Little Angeleno

Little Angeleno
Hollywood, California,
September 13
I enjoy smiling at strangers and experimenting with strange vegetables. I fall in love easily and frequently. Formerly known as Hollywood Assistant but have left Tinseltown behind. I'm on a quest to better the world somehow, though I'm not sure what that means yet. I can neither confirm nor deny that these stories are, in fact the truth. You'll just have to go with it.


Editor’s Pick
SEPTEMBER 24, 2009 3:27AM

In Defense of Community

Rate: 18 Flag

This blog contains some slightly inflammatory comments, so if you don't want to hear me get up on my high horse in regards to this blog post, please keep browsing. 

Some lady posted an argument on how racist the show Community is and her self-righteous blog got on the cover. So here's what I think about race, as a half white, half Japanese woman living in Los Angeles, and a minion of the entertainment industry.

First of all, I'm just happy that another Asian actor is getting jobs that don't involve subtitles and ninja stars. Congratulations to Ken Jeong on all of his success. I'm happy there are a plethora of lead roles for minority actors in a leading comedic half hour comedy on NBC. I'm happy these roles were written for minorities and are being performed by minorities. That's more than Friends, Kung Fu, and Seinfeld can say. I'm happy that the most endearing character on Community is an Indian guy named Abed.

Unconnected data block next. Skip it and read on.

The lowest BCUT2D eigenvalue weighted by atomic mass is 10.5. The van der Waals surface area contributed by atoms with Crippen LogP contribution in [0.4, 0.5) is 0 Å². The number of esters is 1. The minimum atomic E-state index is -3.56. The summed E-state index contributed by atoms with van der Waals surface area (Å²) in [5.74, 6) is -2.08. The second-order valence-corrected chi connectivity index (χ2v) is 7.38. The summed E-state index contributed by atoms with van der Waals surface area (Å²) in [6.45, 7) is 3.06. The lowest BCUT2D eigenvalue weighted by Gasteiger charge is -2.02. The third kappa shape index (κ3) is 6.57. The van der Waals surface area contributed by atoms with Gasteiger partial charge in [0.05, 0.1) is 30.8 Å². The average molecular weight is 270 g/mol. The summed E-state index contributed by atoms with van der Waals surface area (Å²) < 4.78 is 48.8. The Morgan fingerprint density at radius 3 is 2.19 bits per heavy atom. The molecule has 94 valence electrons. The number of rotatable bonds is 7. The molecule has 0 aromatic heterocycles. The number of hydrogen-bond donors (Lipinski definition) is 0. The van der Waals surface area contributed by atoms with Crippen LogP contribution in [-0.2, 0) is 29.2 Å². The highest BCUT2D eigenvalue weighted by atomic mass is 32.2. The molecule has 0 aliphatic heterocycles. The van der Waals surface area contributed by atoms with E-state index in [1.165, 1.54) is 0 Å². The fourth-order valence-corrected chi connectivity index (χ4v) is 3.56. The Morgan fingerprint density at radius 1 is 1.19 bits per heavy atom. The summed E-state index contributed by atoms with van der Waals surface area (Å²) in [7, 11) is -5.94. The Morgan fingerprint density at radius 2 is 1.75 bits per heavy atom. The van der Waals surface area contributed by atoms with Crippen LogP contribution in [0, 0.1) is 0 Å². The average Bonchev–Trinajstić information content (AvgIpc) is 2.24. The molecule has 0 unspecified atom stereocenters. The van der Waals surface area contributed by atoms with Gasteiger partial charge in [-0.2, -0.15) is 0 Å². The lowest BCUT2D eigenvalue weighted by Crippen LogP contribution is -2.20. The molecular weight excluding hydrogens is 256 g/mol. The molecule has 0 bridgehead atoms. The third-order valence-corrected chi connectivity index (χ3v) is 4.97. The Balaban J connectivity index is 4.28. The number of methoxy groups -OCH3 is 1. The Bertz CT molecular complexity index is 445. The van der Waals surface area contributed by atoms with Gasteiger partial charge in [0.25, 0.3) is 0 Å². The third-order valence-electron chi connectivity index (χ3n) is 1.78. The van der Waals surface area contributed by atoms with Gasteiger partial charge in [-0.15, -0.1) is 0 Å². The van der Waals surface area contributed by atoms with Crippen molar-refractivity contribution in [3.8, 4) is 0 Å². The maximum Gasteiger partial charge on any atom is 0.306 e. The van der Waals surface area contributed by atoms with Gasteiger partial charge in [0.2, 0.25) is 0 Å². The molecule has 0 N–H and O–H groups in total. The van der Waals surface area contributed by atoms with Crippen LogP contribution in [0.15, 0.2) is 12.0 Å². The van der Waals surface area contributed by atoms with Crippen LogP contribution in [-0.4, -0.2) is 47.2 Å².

Secondly, I think we're all well-aware of how far we have come in terms of race, and I think we're well-aware of how far we still need to go. Yes, I think it's important to hear voices from different facets of the culture. Entertainment is an incredibly important window into how a society sees itself and these kinds of issues should be debated and sussed out. But  lets be completely honest: networks would rather reproduce a powerhouse like Two and a Half Men starring THREE WHITE MALE CHARACTERS, instead of My Wife and Kids or The Tracy Morgan Show because one makes a lot of money and the other two didn't make as much money. Entertainment has no obligation to be reflective of authentic multicultural voices, it has an obligation to what sells.